Collecting terms w.r.t $b_1$ and $y$, $$X_1'\left[I-X_2\left(X_2'X_2\right)^{-1}X_2'\right]X_1b_1= X_1'\left[I-X_2\left(X_2'X_2\right)^{-1}X_2'\right]y$$ $$\Rightarrow X_1'M_2X_1b_1 = X_1'M_2y \qquad [3]$$

where $M_2$ is the "annihilator" or "residual maker"matrix related to $X_2$, namely the matrix that produces the residuals when a variable is regressed on $X_2$, by pre-multiplying this variable. This matrix is symmetric and idempotent, $M_2=M_2',\; M_2= M_2M_2$. So we can write

$$(M_2X_1)'(M_2X_1)b_1 = (M_2X_1)'y$$ $$\Rightarrow R_{1\sim2}'R_{1\sim2}b_1=R_{1\sim2}'y \Rightarrow \hat b_1 = \left(R_{1\sim2}'R_{1\sim2}\right)^{-1}R_{1\sim2}'y\qquad [4]$$

where $R_{1\sim2}$ denotes the residual vector from regressing $X_1$ on $X_2$.

This last formula is exactly the OLS formula from the regression model $$y= R_{1\sim2}d_1+u_B \qquad [B]$$

So eq. $[4]$ tells us that the coefficient estimate for $X_1$ that we will obtain in a multiple regression setting, will be exactly the same with what we will obtain if we regress the dependent variable on the residuals from the regression of $X_1$ on $X_2$.

Now consider the second case, regressing the residuals on the residuals. This is the model

$$R_{y\sim2} = R_{1\sim2}c_1+u_C \Rightarrow (M_2y)= (M_2X_1)c_1 +u_C \qquad [C]$$

The OLS estimator of $c$ is $$\hat c_1 = \left[(M_2X_1)'(M_2X_1)\right]^{-1}(M_2X_1)'(M_2y) \qquad [5]$$

By the properties of $M_2$ we have $$(M_2X_1)'(M_2y) = X_1'M_2'M_2y=X_1'M_2M_2y=X_1'M_2y=X_1'M_2'y=(M_2X_1)'y$$ Noting that $M_2X_1 = R_{1\sim2}$ eq. $[5]$ becomes

$$\hat c_1= \left(R_{1\sim2}'R_{1\sim2}\right)^{-1}R_{1\sim2}'y \qquad [6]$$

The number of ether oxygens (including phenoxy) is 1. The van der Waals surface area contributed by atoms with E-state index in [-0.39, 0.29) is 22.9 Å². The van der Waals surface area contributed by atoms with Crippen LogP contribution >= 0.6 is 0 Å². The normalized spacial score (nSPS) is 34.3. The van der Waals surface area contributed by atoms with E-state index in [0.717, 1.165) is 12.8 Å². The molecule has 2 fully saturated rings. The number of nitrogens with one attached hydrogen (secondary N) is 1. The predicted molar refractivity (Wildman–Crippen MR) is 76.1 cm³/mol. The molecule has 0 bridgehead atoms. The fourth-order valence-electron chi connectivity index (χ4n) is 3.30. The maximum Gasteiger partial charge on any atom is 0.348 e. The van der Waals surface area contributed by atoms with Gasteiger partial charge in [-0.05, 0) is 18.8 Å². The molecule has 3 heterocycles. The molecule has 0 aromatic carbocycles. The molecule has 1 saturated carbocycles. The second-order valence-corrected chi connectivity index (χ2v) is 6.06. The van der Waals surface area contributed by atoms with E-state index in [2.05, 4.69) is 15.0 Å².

which is identical to eq. $[4]$, and so $ \hat c_1 = \hat d_1 =\hat b_1$. In other words the three models give mathematically identical results.

Let's now consider the issue of the estimator variance. Models $[B]$ and $[C]$ have the same regressor matrix so the question is what happens with the estimated error variances, $\sigma^2_B$ and $\sigma^2_C$. We will denote $M(r)_{1\sim2}$ the annihilator matrix of the regressor $R_{1\sim2}$. It has analogous properties as $M_2$ For model $[B]$ we have

$$u'_Bu_B = \left(M(r)_{1\sim2}y\right)'\left(M(r)_{1\sim2}y\right) = y'M(r)_{1\sim2}y \qquad [7]$$

while for model $[C]$ we have

$$u'_Cu_C = \left(M(r)_{1\sim2}(M_2y)\right)'\left(M(r)_{1\sim2}(M_2y)\right) = y'M_2M(r)_{1\sim2}M_2y \qquad [8]$$

Are the RHS of eq. $[7]$ and $[8]$ equal? I 'll leave that to the reader.

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  • $\begingroup$ Thanks for that in depth answer...which unfortunately has gone way over my head! At this stage I'm after a more conceptual cf mathematical understanding - ie is the partial slope of X1 in a model also containing X2 found by partialling out effects of X2 on X1 AND partialling out the effects of X2 on Y, or just by partialling out the effects of X2 on X1? Cheers $\endgroup$
    – jay
    Nov 25, 2013 at 3:38
  • $\begingroup$ "The three models give mathematically identical results" means that either way you will obtain the exact same result. Can you get the intuition as to why? $\endgroup$ Nov 25, 2013 at 8:42
  • $\begingroup$ I've read through it multiple times and I'm afraid no, don't get the intuition. I appreciate you taking the time to write out such a detailed explanation...it's just not in a language that I understand. $\endgroup$
    – jay
    Nov 28, 2013 at 7:14
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    $\begingroup$ No problem Jay... try this: informally, residuals are "what is left unexplained". The X2~X1 residuals is what of X1 is not explained by X2. Now consider the Y~X2 residuals. These reflect what part of Y is not explained by X2 (and therefore is explained by X1 and by the error term). So even if you regress the original Y on the X2~X1 residuals, these will only explain that part of Y that is left unexplained by X2. So by using Y~X2 as the dependent variable, you "remove" only that part of Y that is explained by X2- leaving unaffected that part of Y that is explained by the residuals X2~X1. $\endgroup$ Nov 28, 2013 at 14:57
  • $\begingroup$ Yes that makes sense thanks. We got there in the end! $\endgroup$
    – jay
    Dec 1, 2013 at 5:09